We can tune into different parts of the solar atmosphere by isolating UV or EUV radiation at just one wavelength and forming an image there. Certain UV and EUV lines act like thermometers, specifying the temperature when they are formed, while others are sensitive to the local density. Velocities of moving material can also be inferred from wavelength shifts or broadening of the lines. Temperature, density, and velocity measurements from all four experiments will be used to specify heating, flows and wave motions in different magnetic structures and at various levels in the solar atmosphere. When combined, they will uniquely describe an unseen world of violent change, extreme temperatures and powerful explosion, quite unlike the bland white-light face of the Sun.

SUMER, CDS and EIT will observe lines over a temperature range of 10 000 to a few million degrees, and determine velocities down to 1 kilometre per second. SUMER and CSA will obtain images of the chromosphere and corona with high spatial and temporal resolution (down to 1 second of arc and as brief as 1 second) with a field view of about 4 minutes of arc; EIT will provide full disk images with coarser resolution. UVCS is an occulted telescope equipped to measure UV line intensities and profiles, determining physical parameters of the solar corona from 1.2 to 10 solar radii from Sun-centre with an angular resolution down to 12 seconds of arc.

The remaining SOHO atmosphere instrument, LASCO, uses an occulting disk to mask the Sun's photosphere and view the dim visible sunlight scattered by free coronal electrons. (At a million degrees, several electrons are set free from each atom, leaving an ion behind.) Since the sky's light confuses such images, the finest detail is obtained from space where the daytime sky is truly and starkly black. The LASCO instrument contains three such coronagraphs with nested and overlapping annular fields of view from 1.1 to 30 solar radii from Sun-centre, looking closer to, and further from, the Sun than all previous space-borne coronagraphs.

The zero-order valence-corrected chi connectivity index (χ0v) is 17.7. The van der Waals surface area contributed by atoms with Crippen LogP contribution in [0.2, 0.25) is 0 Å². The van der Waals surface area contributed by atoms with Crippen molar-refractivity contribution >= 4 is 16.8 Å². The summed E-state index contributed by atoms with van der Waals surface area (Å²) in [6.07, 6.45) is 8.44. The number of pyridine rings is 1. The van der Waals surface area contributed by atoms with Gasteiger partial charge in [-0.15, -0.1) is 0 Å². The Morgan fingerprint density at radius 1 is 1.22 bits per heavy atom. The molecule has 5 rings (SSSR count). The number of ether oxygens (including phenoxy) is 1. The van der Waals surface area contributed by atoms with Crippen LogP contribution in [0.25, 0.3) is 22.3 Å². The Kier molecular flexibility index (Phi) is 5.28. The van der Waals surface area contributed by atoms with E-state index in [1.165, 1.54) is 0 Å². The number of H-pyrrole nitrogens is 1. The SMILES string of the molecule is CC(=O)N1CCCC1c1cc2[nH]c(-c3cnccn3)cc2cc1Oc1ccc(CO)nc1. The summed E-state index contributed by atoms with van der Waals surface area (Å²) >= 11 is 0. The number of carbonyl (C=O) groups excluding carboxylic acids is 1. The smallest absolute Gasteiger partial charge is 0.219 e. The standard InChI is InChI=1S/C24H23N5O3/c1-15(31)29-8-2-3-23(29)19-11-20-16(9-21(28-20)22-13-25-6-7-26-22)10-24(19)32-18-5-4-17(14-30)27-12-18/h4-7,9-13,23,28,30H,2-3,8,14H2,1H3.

The coronagraph images will provide electron densities, or the number of electrons per unit volume, specifying their global distribution and radial variation. The inner coronagraph will also permit high-resolution imaging spectroscopy from 1.1 to 3 solar radii. It will measure the intensities and wavelength (Doppler) shifts of visible lines emitted by coronal ions, determining temperature, density and velocity information that will also be used to understand the currently-unknown mechanism for heating the Sun's corona.

The Solar Wind

The hot solar atmosphere, or corona, is expanding into interplanetary space, filling the solar system with a perpetual flow of electrified matter called the solar wind. Unlike any wind on Earth, the solar wind is a rarefied mixture of protons, electrons and magnetic fields, streaming radially outward from the Sun. Thus, the space between the planets is not completely empty, it is filled with charged pieces of the Sun.

At increasing distances from the Sun, where the solar gravity weakens, the hot coronal material creates an outward pressure that overcomes the Sun's gravity, creating a wind that accelerates away to supersonic speeds, like water overflowing a dam. And as the corona disperses, it must be replaced by gases welling up from below to feed the eternal solar wind.